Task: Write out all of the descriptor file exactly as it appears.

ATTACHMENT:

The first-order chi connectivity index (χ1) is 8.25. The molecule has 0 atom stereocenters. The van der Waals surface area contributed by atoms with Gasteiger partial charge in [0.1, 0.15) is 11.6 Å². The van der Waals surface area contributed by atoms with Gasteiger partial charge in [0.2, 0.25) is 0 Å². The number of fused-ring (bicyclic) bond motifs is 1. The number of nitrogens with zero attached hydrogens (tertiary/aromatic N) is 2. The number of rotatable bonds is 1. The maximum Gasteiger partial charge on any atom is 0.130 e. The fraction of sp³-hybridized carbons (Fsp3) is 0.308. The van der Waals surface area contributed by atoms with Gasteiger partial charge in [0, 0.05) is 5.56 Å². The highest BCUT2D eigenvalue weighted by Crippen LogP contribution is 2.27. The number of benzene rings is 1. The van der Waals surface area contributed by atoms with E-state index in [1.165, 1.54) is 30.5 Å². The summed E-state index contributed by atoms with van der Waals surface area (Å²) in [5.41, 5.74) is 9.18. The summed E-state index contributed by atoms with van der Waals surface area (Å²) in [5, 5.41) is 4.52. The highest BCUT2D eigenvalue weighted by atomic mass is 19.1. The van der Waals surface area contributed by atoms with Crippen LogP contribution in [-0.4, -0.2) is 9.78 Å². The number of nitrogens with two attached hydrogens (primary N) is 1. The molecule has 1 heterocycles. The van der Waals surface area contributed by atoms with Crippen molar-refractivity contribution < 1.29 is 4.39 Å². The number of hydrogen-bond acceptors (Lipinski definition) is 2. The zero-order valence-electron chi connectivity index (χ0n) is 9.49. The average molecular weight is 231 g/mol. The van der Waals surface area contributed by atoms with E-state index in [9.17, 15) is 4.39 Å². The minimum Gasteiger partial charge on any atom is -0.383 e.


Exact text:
The first-order chi connectivity index (χ1) is 8.25. The molecule has 0 atom stereocenters. The van der Waals surface area contributed by atoms with Gasteiger partial charge in [0.1, 0.15) is 11.6 Å². The van der Waals surface area contributed by atoms with Gasteiger partial charge in [0.2, 0.25) is 0 Å². The number of fused-ring (bicyclic) bond motifs is 1. The number of nitrogens with zero attached hydrogens (tertiary/aromatic N) is 2. The number of rotatable bonds is 1. The maximum Gasteiger partial charge on any atom is 0.130 e. The fraction of sp³-hybridized carbons (Fsp3) is 0.308. The van der Waals surface area contributed by atoms with Gasteiger partial charge in [0, 0.05) is 5.56 Å². The highest BCUT2D eigenvalue weighted by Crippen LogP contribution is 2.27. The number of benzene rings is 1. The van der Waals surface area contributed by atoms with E-state index in [1.165, 1.54) is 30.5 Å². The summed E-state index contributed by atoms with van der Waals surface area (Å²) in [5.41, 5.74) is 9.18. The summed E-state index contributed by atoms with van der Waals surface area (Å²) in [5, 5.41) is 4.52. The highest BCUT2D eigenvalue weighted by atomic mass is 19.1. The van der Waals surface area contributed by atoms with Crippen LogP contribution in [-0.4, -0.2) is 9.78 Å². The number of nitrogens with two attached hydrogens (primary N) is 1. The molecule has 1 heterocycles. The van der Waals surface area contributed by atoms with Crippen molar-refractivity contribution < 1.29 is 4.39 Å². The number of hydrogen-bond acceptors (Lipinski definition) is 2. The zero-order valence-electron chi connectivity index (χ0n) is 9.49. The average molecular weight is 231 g/mol. The van der Waals surface area contributed by atoms with E-state index in [9.17, 15) is 4.39 Å². The minimum Gasteiger partial charge on any atom is -0.383 e.